Neil Young

Neil Young Archives Volume 1, Packaging

I like Neil Young, but I doubt I would sit and listen to this entire box set end to end. I’d probably take my favorite MP3 tracks and drop them into various play-lists and set it random. The music isn’t what this post is about though. This is a post about the amazing packaging designed by Gary Burden and Neil Young.

The long-awaited Neil Young Archives Vol. 1 is a deluxe set conceived as a time-capsule of Neil Young’s musical and personal journeys from 1963 to 1972. The Blue Ray version of the Neil Young Archives Vol. 1 is by far the most comprehensive and interactive box set ever done. The design was originally meant to be a box that could house 10 CDs, a poster, the stash box, and a book. But, as the designers worked with Neil Young’s archivists they found more and more material, which led to the idea that the “box” could be more than a box.

The elaborate box contains multiple discs, and depending on which version you buy  standard DVDs or Blu-ray discs. A replica of Neil Young’s revealing personal journal with a faux embossed leather cover and a “stash” box (with reproductions of marijuana seeds in the corners).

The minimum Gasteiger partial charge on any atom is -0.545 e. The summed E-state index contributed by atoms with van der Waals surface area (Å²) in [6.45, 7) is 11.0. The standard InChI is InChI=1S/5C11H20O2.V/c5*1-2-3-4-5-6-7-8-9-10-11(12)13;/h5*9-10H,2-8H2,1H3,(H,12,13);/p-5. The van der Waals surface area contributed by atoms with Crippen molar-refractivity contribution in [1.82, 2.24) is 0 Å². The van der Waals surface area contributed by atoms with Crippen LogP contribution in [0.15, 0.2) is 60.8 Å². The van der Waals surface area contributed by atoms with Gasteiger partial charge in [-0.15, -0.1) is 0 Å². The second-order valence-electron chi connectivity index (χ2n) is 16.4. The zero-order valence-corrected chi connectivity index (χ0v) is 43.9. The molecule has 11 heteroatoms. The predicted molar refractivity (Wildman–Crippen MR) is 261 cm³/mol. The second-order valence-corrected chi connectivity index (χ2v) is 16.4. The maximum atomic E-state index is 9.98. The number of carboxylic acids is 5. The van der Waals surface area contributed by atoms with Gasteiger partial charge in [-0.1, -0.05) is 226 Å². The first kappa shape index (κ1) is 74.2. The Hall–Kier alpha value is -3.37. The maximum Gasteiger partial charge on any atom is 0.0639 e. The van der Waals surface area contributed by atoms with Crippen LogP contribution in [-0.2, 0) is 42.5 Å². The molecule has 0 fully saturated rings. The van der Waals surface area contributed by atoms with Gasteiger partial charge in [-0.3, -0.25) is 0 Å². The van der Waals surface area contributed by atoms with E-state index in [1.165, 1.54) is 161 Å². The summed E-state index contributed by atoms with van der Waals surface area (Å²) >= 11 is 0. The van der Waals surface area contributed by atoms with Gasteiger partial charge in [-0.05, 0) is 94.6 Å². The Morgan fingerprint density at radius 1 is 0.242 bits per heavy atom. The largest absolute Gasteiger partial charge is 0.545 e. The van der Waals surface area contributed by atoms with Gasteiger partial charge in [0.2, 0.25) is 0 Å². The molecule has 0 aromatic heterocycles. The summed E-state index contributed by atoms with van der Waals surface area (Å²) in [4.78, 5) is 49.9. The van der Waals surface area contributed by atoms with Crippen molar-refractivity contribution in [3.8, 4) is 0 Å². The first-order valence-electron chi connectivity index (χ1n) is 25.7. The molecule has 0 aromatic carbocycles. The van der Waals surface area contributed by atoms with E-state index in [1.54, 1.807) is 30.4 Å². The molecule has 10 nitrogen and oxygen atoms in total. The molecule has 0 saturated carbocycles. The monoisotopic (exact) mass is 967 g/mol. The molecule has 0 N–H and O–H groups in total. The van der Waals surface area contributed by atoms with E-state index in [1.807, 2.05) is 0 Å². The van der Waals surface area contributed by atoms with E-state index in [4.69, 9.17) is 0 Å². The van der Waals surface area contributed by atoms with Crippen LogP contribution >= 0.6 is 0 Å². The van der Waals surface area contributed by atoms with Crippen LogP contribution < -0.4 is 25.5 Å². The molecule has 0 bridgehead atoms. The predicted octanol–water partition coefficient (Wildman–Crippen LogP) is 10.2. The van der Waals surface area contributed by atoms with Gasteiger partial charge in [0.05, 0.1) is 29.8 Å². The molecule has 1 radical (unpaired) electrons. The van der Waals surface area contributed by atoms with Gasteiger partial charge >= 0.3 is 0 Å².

Thick black lettering, which is intended for store display of the packaging, wraps the outer box. When the box sets are placed side-by-side on the display the lettering spells “Neil Young”.

Malibu, California-based Gary Burden and Neil Young have been collaborating on his album cover art for more than 40 years and are currently at work on Volume 2. The design of Neil Young Archives Vol. 1 has been nominated for a 52nd Annual Grammy Award in the Best Boxed or Special Limited Edition Package category.

“Neil and I first started talking about an unabridged box set of his life and music in 1989. But, as we started collecting materials we realized that we would have to break his project down into periods.  There was just too much — too much music, too much history.  And this archive began to take on a life of its own.  With each year that passed, there was that much more that we found, that much more new stuff to include, that much more that could be done from a technology standpoint.” Gary Burden

The stash box.

Anyone who grew up in the 60’s or 70’s will understand the significance of the stash box.  It is another way that Burden  pays homage to the times through the overall concept of the packaging.  “I wanted to include a pack of rolling papers and a lighter, but that wouldn’t fly. But we did manage to print a few forgotten seeds in the corners though”. The wood grain design inside the stash box is acts as a container, fitting the entire Archives box into a wooden frame.  Inside the main box the stash box hidden in the base and contains a replica of a Whisky A Go Go “speaking pad,” a bonus Sugar Mountain Live at Canterbury House 1968 CD & DVD, and a card that can be used to download MP3s of all the audio tracks from the Archives website.

The discs.